Government News Analysis

An unconfirmed result

Reading between the lines, it looks like the skids could already be under eco-warrior, Regina Lopez (photo), the Philippines’ Environment and Natural Resources chief who kicked a hornets’ nest last month when she ordered a mass mines shutdown. Her unilateral decision to fold 56% of the country’s mines sent world nickel prices soaring, mining shares on the Philippine Stock Exchange plunging, and opened a crack in the Cabinet as ministers raced to limit the damage.

The pit closures followed a nationwide audit of mines which were started last summer by the Mines and Geosciences Bureau – an agency of the Department of Environment and Natural Resources (DENR) – on Lopez’s direct instruction. The strident green crusader had pledged to virtually decimate the country’s mining sector and she used the audit as the means.

Far from pursuing a national policy that took into account the wider interests of the industry and the economy, the closures – 23 of the country’s 41 mines, mostly nickel – plus the issuing of suspension notices for five more, was nothing short of Lopez pursuing a personal vendetta which sought to end mining in the Philippines. As she said at the time: “I visited the mines and I made my own judgment based on my own observations”.

And that statement, and others like it, could now seal her fate.

Philippine President Rodrigo Duterte has been put in an invidious position by Lopez; for while he too is concerned by environmental damage caused by mining, he cannot preside over a government where ministers pursue their own private agendas – which is clearly the case here. He also needs to maintain Cabinet cohesion if his ambitious plans for the economy are going to stand any chance of success. In that endeavour, there’s no place for divisive policies.

And so, when Lopez’s confirmation hearing finally comes up in the Senate – presently she’s DENR Secretary-Designate – we believe there’s a very good chance that her appointment will not be endorsed. That hearing had been rescheduled for last Wednesday, but was later postponed following a ‘Night of the Long Knives’ in which three senators lost their committee chairs and the Upper House’s President Pro-Tempore was replaced. A paler shade of yellow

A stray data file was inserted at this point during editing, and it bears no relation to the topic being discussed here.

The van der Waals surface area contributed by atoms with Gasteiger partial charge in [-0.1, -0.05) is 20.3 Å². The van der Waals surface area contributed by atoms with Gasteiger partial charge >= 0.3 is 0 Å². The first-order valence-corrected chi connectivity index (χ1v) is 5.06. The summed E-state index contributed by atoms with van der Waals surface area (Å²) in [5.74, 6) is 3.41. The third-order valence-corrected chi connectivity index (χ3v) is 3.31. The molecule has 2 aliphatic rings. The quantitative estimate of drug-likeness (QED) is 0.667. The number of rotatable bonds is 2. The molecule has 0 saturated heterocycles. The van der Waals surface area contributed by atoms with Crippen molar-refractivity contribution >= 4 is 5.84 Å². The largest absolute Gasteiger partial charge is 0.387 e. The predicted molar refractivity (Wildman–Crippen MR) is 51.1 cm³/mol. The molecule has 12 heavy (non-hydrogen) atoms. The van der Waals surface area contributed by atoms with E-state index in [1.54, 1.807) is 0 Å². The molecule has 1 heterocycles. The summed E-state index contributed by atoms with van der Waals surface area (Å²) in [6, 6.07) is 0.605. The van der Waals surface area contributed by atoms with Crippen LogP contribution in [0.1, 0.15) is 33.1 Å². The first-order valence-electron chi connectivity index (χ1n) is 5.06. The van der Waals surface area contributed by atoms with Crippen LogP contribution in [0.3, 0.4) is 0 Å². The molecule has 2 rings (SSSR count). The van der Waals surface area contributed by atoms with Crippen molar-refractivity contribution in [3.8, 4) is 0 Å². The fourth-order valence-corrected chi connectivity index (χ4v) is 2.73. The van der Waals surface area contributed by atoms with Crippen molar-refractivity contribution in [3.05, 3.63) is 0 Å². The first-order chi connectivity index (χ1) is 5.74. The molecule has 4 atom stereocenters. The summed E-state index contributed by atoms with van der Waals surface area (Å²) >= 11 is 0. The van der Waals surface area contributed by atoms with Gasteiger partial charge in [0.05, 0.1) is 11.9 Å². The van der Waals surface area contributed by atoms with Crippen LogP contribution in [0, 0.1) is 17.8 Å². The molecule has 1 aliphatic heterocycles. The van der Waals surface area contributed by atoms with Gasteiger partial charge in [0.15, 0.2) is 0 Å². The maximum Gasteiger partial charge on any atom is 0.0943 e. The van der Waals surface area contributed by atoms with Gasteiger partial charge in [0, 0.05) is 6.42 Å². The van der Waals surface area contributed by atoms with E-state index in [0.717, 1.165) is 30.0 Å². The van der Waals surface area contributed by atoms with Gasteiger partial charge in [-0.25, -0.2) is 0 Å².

Aside from mounting calls from the powerful mining lobby that she should not be confirmed, we base our conclusion on three revealing remarks – one made by Lopez; one by Finance Minister, Carlos Dominguez, who led efforts to calm speculation following Lopez’s bombshell declaration that more or less stated she was effectively closing down the Philippine mining industry; and one by Duterte himself.

Perhaps seeing the writing on the wall, of the confirmation hearings Lopez said this. ”I strongly feel that we should not have any individuals there with strong business leanings which will influence and affect the decisions. I’m not accusing anyone. I’m just saying as a matter of policy. That’s the way it should be”.

Well, first of all, that’s a very rich statement coming from someone whose strong environmentalist ‘leanings’ have most certainly ‘influenced’ and ‘affected’ her decision to wipe out more than half of the Philippine mining sector – a move that threatens the lives of more than a million people; putting an estimated 195,000 direct and indirect mine workers out of work. Or in her view, is imposing such a ruthless order the privilege of a Secretary-Designate?

Furthermore, if senators with “strong business interests” were to be excluded, Lopez would be sitting in the chamber for the hearings more or less on her own. Surely, she must be aware that members have business interests. We know she’s new to government but she must have heard of SALN, the Statement of Assets, Liabilities and Net-worth – an annual register in which all members of Congress are required to declare a statement of their business and financial affairs. She should take a look at that. Excluding senators on those grounds would scotch the hearings entirely. There wouldn’t be anyone left to hear them.

But anyway, let’s assume what she actually meant to say was that senators with mining interests should not determine her confirmation. But that begs the question: what about senators with environmental interests or any who at any time have voted against pro-mining legislation? Should they be allowed to attend? To determine who was fit for the post?

Finance Secretary Dominguez who managed to set aside Lopez’s decision while a review of her findings is being carried out, confirmed that the reassessment of those findings would go ahead “even if the appointment of the environment minister who ordered the closure of over half the country’s mines is nor confirmed by Congress”. In short, her rejection by the Senate has already been factored in at Cabinet level.

Describing the reassessment as “an objective, science-based fact-finding review,” he left no one in any doubt as to how Lopez arrived at her conclusions – not that we needed that confirmed; Lopez’s anti-mines mission has been clear from day one.